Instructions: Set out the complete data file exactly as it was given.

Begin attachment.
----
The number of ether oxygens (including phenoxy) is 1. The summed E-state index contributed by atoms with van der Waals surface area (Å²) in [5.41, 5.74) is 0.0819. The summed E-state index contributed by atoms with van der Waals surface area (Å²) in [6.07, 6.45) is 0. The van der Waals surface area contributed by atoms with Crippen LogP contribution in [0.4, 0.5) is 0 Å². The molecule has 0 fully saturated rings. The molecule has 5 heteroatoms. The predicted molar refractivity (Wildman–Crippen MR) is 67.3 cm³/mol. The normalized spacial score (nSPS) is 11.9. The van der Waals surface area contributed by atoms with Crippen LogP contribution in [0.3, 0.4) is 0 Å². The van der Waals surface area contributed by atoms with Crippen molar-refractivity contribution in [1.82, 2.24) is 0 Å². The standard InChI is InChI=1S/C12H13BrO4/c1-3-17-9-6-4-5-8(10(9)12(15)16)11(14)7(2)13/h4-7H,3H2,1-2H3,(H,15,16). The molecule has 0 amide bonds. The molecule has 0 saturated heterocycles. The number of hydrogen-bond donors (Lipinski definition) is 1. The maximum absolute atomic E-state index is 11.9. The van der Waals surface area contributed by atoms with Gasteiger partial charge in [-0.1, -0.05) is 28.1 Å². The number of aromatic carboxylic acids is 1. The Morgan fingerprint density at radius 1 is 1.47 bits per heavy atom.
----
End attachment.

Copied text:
The number of ether oxygens (including phenoxy) is 1. The summed E-state index contributed by atoms with van der Waals surface area (Å²) in [5.41, 5.74) is 0.0819. The summed E-state index contributed by atoms with van der Waals surface area (Å²) in [6.07, 6.45) is 0. The van der Waals surface area contributed by atoms with Crippen LogP contribution in [0.4, 0.5) is 0 Å². The molecule has 0 fully saturated rings. The molecule has 5 heteroatoms. The predicted molar refractivity (Wildman–Crippen MR) is 67.3 cm³/mol. The normalized spacial score (nSPS) is 11.9. The van der Waals surface area contributed by atoms with Crippen LogP contribution in [0.3, 0.4) is 0 Å². The van der Waals surface area contributed by atoms with Crippen molar-refractivity contribution in [1.82, 2.24) is 0 Å². The standard InChI is InChI=1S/C12H13BrO4/c1-3-17-9-6-4-5-8(10(9)12(15)16)11(14)7(2)13/h4-7H,3H2,1-2H3,(H,15,16). The molecule has 0 amide bonds. The molecule has 0 saturated heterocycles. The number of hydrogen-bond donors (Lipinski definition) is 1. The maximum absolute atomic E-state index is 11.9. The van der Waals surface area contributed by atoms with Gasteiger partial charge in [-0.1, -0.05) is 28.1 Å². The number of aromatic carboxylic acids is 1. The Morgan fingerprint density at radius 1 is 1.47 bits per heavy atom.